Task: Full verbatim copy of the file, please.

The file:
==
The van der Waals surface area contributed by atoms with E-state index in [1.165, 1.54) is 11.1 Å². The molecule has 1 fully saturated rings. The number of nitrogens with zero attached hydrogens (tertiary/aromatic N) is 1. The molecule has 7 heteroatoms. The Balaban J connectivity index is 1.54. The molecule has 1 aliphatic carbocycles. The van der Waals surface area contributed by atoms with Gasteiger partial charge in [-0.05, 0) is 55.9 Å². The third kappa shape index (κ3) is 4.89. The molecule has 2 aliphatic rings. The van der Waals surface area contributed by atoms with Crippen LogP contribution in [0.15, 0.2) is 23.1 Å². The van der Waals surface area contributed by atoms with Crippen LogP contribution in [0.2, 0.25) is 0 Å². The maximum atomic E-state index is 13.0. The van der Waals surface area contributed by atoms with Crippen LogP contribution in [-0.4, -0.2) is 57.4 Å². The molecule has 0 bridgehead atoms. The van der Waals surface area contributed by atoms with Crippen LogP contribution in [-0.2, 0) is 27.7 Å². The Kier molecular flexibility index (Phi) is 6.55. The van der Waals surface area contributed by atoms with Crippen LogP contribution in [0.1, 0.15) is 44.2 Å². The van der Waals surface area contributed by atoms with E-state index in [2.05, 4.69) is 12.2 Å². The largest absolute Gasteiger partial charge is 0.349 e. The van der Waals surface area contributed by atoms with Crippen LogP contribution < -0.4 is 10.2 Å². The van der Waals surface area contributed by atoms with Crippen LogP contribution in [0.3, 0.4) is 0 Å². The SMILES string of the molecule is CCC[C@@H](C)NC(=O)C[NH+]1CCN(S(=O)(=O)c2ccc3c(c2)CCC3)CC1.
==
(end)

The van der Waals surface area contributed by atoms with E-state index in [1.165, 1.54) is 11.1 Å². The molecule has 1 fully saturated rings. The number of nitrogens with zero attached hydrogens (tertiary/aromatic N) is 1. The molecule has 7 heteroatoms. The Balaban J connectivity index is 1.54. The molecule has 1 aliphatic carbocycles. The van der Waals surface area contributed by atoms with Gasteiger partial charge in [-0.05, 0) is 55.9 Å². The third kappa shape index (κ3) is 4.89. The molecule has 2 aliphatic rings. The van der Waals surface area contributed by atoms with Crippen LogP contribution in [0.15, 0.2) is 23.1 Å². The van der Waals surface area contributed by atoms with Crippen LogP contribution in [0.2, 0.25) is 0 Å². The maximum atomic E-state index is 13.0. The van der Waals surface area contributed by atoms with Crippen LogP contribution in [-0.4, -0.2) is 57.4 Å². The molecule has 0 bridgehead atoms. The van der Waals surface area contributed by atoms with Crippen LogP contribution in [-0.2, 0) is 27.7 Å². The Kier molecular flexibility index (Phi) is 6.55. The van der Waals surface area contributed by atoms with Crippen LogP contribution in [0.1, 0.15) is 44.2 Å². The van der Waals surface area contributed by atoms with E-state index in [2.05, 4.69) is 12.2 Å². The largest absolute Gasteiger partial charge is 0.349 e. The van der Waals surface area contributed by atoms with Crippen LogP contribution < -0.4 is 10.2 Å². The van der Waals surface area contributed by atoms with Crippen LogP contribution in [0.3, 0.4) is 0 Å². The SMILES string of the molecule is CCC[C@@H](C)NC(=O)C[NH+]1CCN(S(=O)(=O)c2ccc3c(c2)CCC3)CC1.